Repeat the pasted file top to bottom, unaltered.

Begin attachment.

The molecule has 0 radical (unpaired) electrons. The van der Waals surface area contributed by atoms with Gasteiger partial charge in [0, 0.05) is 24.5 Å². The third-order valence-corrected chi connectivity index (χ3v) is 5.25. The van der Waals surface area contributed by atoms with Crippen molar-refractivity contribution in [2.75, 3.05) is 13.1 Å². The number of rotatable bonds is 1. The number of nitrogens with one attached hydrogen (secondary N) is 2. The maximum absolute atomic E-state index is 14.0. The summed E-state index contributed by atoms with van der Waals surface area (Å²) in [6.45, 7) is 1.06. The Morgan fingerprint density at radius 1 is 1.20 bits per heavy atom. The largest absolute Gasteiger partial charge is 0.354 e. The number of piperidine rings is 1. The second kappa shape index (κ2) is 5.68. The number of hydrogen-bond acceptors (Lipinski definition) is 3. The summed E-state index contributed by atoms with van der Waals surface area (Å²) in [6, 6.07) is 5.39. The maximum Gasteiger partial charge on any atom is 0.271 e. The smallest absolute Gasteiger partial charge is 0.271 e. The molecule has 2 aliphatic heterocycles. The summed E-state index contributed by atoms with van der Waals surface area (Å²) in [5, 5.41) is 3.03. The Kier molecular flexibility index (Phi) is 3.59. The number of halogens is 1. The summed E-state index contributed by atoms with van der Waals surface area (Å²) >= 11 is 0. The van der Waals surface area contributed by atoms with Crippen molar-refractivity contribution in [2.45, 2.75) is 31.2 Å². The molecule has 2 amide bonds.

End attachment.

The molecule has 0 radical (unpaired) electrons. The van der Waals surface area contributed by atoms with Gasteiger partial charge in [0, 0.05) is 24.5 Å². The third-order valence-corrected chi connectivity index (χ3v) is 5.25. The van der Waals surface area contributed by atoms with Crippen molar-refractivity contribution in [2.75, 3.05) is 13.1 Å². The number of rotatable bonds is 1. The number of nitrogens with one attached hydrogen (secondary N) is 2. The maximum absolute atomic E-state index is 14.0. The summed E-state index contributed by atoms with van der Waals surface area (Å²) in [6.45, 7) is 1.06. The Morgan fingerprint density at radius 1 is 1.20 bits per heavy atom. The largest absolute Gasteiger partial charge is 0.354 e. The number of piperidine rings is 1. The second kappa shape index (κ2) is 5.68. The number of hydrogen-bond acceptors (Lipinski definition) is 3. The summed E-state index contributed by atoms with van der Waals surface area (Å²) in [6, 6.07) is 5.39. The maximum Gasteiger partial charge on any atom is 0.271 e. The smallest absolute Gasteiger partial charge is 0.271 e. The molecule has 2 aliphatic heterocycles. The summed E-state index contributed by atoms with van der Waals surface area (Å²) in [5, 5.41) is 3.03. The Kier molecular flexibility index (Phi) is 3.59. The number of halogens is 1. The summed E-state index contributed by atoms with van der Waals surface area (Å²) >= 11 is 0. The van der Waals surface area contributed by atoms with Crippen molar-refractivity contribution in [2.45, 2.75) is 31.2 Å². The molecule has 2 amide bonds.